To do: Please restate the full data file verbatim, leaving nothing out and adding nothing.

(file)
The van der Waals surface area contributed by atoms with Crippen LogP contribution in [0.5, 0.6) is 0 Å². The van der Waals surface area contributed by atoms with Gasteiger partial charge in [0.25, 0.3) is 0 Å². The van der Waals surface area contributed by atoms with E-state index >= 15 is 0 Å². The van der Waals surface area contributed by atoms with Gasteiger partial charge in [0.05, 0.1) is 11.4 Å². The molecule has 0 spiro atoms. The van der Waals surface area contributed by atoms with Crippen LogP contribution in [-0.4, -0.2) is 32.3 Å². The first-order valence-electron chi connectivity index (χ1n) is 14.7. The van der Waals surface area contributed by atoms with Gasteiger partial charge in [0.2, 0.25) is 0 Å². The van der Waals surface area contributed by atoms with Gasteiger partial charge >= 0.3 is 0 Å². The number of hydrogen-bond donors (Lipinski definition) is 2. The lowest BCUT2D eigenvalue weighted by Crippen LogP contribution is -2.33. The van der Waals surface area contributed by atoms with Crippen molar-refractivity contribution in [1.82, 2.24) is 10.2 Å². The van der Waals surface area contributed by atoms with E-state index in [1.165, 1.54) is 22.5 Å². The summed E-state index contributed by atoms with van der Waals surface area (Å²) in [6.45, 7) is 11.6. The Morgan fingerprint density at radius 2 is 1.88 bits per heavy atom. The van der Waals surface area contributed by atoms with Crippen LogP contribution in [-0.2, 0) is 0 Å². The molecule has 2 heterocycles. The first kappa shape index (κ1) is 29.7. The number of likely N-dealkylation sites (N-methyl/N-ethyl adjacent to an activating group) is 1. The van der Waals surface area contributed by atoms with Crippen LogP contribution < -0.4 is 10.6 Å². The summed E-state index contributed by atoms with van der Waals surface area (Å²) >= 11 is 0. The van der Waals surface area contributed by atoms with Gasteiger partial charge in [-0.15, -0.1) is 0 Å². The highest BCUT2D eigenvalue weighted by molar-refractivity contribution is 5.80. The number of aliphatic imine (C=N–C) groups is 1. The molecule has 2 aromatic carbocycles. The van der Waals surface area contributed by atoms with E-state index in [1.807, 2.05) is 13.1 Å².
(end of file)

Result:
The van der Waals surface area contributed by atoms with Crippen LogP contribution in [0.5, 0.6) is 0 Å². The van der Waals surface area contributed by atoms with Gasteiger partial charge in [0.25, 0.3) is 0 Å². The van der Waals surface area contributed by atoms with E-state index >= 15 is 0 Å². The van der Waals surface area contributed by atoms with Gasteiger partial charge in [0.05, 0.1) is 11.4 Å². The molecule has 0 spiro atoms. The van der Waals surface area contributed by atoms with Crippen LogP contribution in [-0.4, -0.2) is 32.3 Å². The first-order valence-electron chi connectivity index (χ1n) is 14.7. The van der Waals surface area contributed by atoms with Gasteiger partial charge in [0.2, 0.25) is 0 Å². The van der Waals surface area contributed by atoms with Gasteiger partial charge >= 0.3 is 0 Å². The number of hydrogen-bond donors (Lipinski definition) is 2. The lowest BCUT2D eigenvalue weighted by Crippen LogP contribution is -2.33. The van der Waals surface area contributed by atoms with Crippen molar-refractivity contribution in [1.82, 2.24) is 10.2 Å². The van der Waals surface area contributed by atoms with E-state index in [1.165, 1.54) is 22.5 Å². The summed E-state index contributed by atoms with van der Waals surface area (Å²) in [6.45, 7) is 11.6. The Morgan fingerprint density at radius 2 is 1.88 bits per heavy atom. The van der Waals surface area contributed by atoms with Crippen LogP contribution in [-0.2, 0) is 0 Å². The molecule has 2 heterocycles. The first kappa shape index (κ1) is 29.7. The number of likely N-dealkylation sites (N-methyl/N-ethyl adjacent to an activating group) is 1. The van der Waals surface area contributed by atoms with Crippen LogP contribution < -0.4 is 10.6 Å². The summed E-state index contributed by atoms with van der Waals surface area (Å²) >= 11 is 0. The van der Waals surface area contributed by atoms with Gasteiger partial charge in [-0.15, -0.1) is 0 Å². The highest BCUT2D eigenvalue weighted by molar-refractivity contribution is 5.80. The number of aliphatic imine (C=N–C) groups is 1. The molecule has 2 aromatic carbocycles. The van der Waals surface area contributed by atoms with E-state index in [1.807, 2.05) is 13.1 Å².